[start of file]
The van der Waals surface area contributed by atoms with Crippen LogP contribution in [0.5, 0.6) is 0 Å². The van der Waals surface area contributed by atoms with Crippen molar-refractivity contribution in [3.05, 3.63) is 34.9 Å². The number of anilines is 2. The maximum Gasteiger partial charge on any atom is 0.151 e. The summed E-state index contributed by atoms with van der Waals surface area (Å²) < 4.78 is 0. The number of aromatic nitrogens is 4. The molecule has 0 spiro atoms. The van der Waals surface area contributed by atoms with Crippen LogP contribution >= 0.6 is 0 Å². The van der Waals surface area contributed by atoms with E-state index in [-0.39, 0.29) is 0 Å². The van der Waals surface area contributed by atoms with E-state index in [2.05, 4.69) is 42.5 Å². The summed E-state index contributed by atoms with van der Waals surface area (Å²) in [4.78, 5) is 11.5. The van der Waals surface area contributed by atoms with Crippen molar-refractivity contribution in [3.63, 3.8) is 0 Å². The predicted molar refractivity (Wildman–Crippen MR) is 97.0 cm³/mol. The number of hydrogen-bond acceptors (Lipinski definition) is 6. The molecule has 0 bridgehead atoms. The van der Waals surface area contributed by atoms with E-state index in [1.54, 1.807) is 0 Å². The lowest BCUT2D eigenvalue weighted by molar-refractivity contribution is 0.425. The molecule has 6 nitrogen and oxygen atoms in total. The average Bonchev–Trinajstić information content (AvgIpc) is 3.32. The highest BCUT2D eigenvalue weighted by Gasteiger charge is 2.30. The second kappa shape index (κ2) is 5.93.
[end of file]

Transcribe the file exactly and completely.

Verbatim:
The van der Waals surface area contributed by atoms with Crippen LogP contribution in [0.5, 0.6) is 0 Å². The van der Waals surface area contributed by atoms with Crippen molar-refractivity contribution in [3.05, 3.63) is 34.9 Å². The number of anilines is 2. The maximum Gasteiger partial charge on any atom is 0.151 e. The summed E-state index contributed by atoms with van der Waals surface area (Å²) < 4.78 is 0. The number of aromatic nitrogens is 4. The molecule has 0 spiro atoms. The van der Waals surface area contributed by atoms with Crippen LogP contribution >= 0.6 is 0 Å². The van der Waals surface area contributed by atoms with E-state index in [-0.39, 0.29) is 0 Å². The van der Waals surface area contributed by atoms with E-state index in [2.05, 4.69) is 42.5 Å². The summed E-state index contributed by atoms with van der Waals surface area (Å²) in [4.78, 5) is 11.5. The van der Waals surface area contributed by atoms with Crippen molar-refractivity contribution in [3.63, 3.8) is 0 Å². The predicted molar refractivity (Wildman–Crippen MR) is 97.0 cm³/mol. The number of hydrogen-bond acceptors (Lipinski definition) is 6. The molecule has 0 bridgehead atoms. The van der Waals surface area contributed by atoms with E-state index in [1.54, 1.807) is 0 Å². The lowest BCUT2D eigenvalue weighted by molar-refractivity contribution is 0.425. The molecule has 6 nitrogen and oxygen atoms in total. The average Bonchev–Trinajstić information content (AvgIpc) is 3.32. The highest BCUT2D eigenvalue weighted by Gasteiger charge is 2.30. The second kappa shape index (κ2) is 5.93.